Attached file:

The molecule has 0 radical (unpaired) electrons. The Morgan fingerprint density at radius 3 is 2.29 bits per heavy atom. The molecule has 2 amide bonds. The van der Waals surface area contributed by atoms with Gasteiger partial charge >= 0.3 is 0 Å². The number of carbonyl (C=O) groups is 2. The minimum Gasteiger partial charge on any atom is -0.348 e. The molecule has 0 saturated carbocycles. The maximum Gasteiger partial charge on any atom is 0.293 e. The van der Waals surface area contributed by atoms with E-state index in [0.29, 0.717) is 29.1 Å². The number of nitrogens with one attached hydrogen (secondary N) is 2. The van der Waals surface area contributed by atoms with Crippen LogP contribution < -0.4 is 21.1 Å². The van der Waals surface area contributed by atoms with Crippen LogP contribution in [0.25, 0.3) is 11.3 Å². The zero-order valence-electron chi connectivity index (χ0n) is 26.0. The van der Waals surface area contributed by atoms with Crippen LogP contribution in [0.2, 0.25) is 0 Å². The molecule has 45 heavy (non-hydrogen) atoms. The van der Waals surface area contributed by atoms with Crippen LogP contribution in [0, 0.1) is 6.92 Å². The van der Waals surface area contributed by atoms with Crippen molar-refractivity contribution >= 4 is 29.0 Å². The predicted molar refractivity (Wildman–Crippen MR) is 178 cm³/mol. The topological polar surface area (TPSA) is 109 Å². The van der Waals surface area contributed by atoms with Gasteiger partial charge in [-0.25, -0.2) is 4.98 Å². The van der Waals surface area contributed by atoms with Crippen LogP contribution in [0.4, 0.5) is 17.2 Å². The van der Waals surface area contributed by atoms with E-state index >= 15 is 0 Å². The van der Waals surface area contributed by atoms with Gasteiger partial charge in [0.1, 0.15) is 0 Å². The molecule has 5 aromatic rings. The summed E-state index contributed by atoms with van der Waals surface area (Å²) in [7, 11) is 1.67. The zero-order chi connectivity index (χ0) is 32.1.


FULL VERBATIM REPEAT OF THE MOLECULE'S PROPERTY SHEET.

The molecule has 0 radical (unpaired) electrons. The Morgan fingerprint density at radius 3 is 2.29 bits per heavy atom. The molecule has 2 amide bonds. The van der Waals surface area contributed by atoms with Gasteiger partial charge >= 0.3 is 0 Å². The number of carbonyl (C=O) groups is 2. The minimum Gasteiger partial charge on any atom is -0.348 e. The molecule has 0 saturated carbocycles. The maximum Gasteiger partial charge on any atom is 0.293 e. The van der Waals surface area contributed by atoms with E-state index in [0.29, 0.717) is 29.1 Å². The number of nitrogens with one attached hydrogen (secondary N) is 2. The van der Waals surface area contributed by atoms with Crippen LogP contribution < -0.4 is 21.1 Å². The van der Waals surface area contributed by atoms with Crippen LogP contribution in [0.25, 0.3) is 11.3 Å². The zero-order valence-electron chi connectivity index (χ0n) is 26.0. The van der Waals surface area contributed by atoms with Crippen LogP contribution in [0.2, 0.25) is 0 Å². The molecule has 45 heavy (non-hydrogen) atoms. The van der Waals surface area contributed by atoms with Crippen LogP contribution in [0, 0.1) is 6.92 Å². The van der Waals surface area contributed by atoms with Crippen molar-refractivity contribution >= 4 is 29.0 Å². The predicted molar refractivity (Wildman–Crippen MR) is 178 cm³/mol. The topological polar surface area (TPSA) is 109 Å². The van der Waals surface area contributed by atoms with Gasteiger partial charge in [-0.25, -0.2) is 4.98 Å². The van der Waals surface area contributed by atoms with Crippen LogP contribution in [0.4, 0.5) is 17.2 Å². The van der Waals surface area contributed by atoms with E-state index >= 15 is 0 Å². The van der Waals surface area contributed by atoms with Gasteiger partial charge in [0.1, 0.15) is 0 Å². The molecule has 5 aromatic rings. The summed E-state index contributed by atoms with van der Waals surface area (Å²) in [7, 11) is 1.67. The zero-order chi connectivity index (χ0) is 32.1.